Vitamin B6 protects the gut from stress-induced damage

Discussion in 'Scientific Studies' started by haidut, Feb 18, 2014.

  1. haidut

    haidut Member

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    Stress-induced ulcers are a common issue anywhere in the world where the environment is primed for instilling learned helplessness in people. It looks like vitamin B6 (again, the cheap pyridoxine hydrochloride salt) can help. Furthermore, it looks like B6 may have more general anti-stress action than just reducing ulcers.

    http://www.karger.com/Article/Pdf/177735

    "...In the stressed animals, the average number of gastric ulcers per mouse was twice as large in the saline-treated group than in the pyridoxine-treated group (p < 0.05). Brain norepinephrine content was almost identical in fasting controls and in stressed mice treated with pyridoxine; in the stressed animals treated with saline, the average norepinephrine content was higher by 15 % and in the fed controls lower by 11 % than in the two preceding groups. Pyridoxine treatment entailed a very significant reduction (p < 0.002) of norepinephrine variability, mainly due to the absence of high values (≧ 750 ng/g of fresh brain) which occurred only in the saline-treated group. Similar results were yielded for brain dopamine. No variations were observed for brain serotonin. These results suggest the antistress effect of pyridoxine."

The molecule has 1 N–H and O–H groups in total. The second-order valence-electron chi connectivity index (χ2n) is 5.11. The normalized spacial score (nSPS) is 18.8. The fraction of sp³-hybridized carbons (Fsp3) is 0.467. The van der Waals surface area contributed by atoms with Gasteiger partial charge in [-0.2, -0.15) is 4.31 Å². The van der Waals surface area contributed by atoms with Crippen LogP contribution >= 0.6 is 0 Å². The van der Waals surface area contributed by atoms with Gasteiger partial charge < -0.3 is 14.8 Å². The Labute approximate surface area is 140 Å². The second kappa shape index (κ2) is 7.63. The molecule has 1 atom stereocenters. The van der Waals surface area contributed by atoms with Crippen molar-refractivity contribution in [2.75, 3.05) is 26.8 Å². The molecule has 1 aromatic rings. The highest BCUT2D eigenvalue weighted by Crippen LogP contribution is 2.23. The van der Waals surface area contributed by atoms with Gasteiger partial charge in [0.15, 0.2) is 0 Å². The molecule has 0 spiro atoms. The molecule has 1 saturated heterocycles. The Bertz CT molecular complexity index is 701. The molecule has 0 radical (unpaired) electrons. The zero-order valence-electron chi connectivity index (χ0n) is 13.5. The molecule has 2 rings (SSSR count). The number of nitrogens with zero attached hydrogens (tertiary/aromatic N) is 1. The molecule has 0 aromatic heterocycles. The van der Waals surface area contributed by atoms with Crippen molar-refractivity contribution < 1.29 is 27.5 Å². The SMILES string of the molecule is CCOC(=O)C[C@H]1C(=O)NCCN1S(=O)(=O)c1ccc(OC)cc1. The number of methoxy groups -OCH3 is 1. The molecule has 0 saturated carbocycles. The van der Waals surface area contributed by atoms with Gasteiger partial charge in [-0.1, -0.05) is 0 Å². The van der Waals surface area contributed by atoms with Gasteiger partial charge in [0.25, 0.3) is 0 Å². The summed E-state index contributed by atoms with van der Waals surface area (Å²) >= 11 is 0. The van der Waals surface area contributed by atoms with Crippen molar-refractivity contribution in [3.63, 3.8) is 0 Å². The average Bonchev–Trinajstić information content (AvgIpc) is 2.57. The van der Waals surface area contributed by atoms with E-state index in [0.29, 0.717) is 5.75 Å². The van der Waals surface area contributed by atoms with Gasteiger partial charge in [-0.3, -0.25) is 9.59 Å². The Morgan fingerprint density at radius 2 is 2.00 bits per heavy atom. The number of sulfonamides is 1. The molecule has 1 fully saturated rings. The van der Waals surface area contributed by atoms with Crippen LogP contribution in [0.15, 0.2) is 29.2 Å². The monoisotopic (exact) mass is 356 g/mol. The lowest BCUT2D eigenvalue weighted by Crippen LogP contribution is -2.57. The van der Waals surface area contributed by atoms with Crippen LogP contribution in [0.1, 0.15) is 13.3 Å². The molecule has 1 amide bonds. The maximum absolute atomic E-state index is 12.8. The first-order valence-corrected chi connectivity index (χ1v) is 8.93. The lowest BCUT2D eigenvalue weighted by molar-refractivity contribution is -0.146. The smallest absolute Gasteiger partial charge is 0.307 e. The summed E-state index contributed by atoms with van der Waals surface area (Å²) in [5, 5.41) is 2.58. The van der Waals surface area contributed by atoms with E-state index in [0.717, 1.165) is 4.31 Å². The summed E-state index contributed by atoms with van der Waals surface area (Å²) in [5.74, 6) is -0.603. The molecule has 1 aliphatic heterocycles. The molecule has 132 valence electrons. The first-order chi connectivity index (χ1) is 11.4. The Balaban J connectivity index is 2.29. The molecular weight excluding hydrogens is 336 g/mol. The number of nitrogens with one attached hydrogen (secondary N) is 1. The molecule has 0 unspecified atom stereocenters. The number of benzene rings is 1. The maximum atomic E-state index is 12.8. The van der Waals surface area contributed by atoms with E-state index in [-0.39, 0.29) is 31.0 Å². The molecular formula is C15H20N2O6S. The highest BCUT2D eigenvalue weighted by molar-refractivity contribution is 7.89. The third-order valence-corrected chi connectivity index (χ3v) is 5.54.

I can't read the full study b/c it is behind a paywall, but the human equivalent dosage seems to be close to 10mg per day, which is what Ray recommends as well.
     
  2. AdamCapriola

    AdamCapriola Member

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    I'm curious; how did you calculate that the human equivalent dosage from that study is close to 10 mg per day?
     
  3. OP
    haidut

    haidut Member

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    Assuming the administration was intraperitoneal, which is about 20% more bioavailable compared to oral, the conversion formula from mice to human in mg/kg is (((mouse_dose) * 3) / 42). Assume human weight 80kg-100kg. If you substitute the mouse dosage of 1.11mg/kg in the formula you'll get a dosage anywhere in the 6mg-8mg range. So, a human dosage using intraperitoneal administration would be 6mg-8mg, but since we would likely be doing oral then you need about 20% higher dosage, hence close to 10mg. These are not exact calculations obviously, but the conversion formula is legit. It is used by virtually all animal studies and has been tested on how well it predicts human dosage. For well known organisms like mice and rats, it is very accurate in estimating the human dosage.
     
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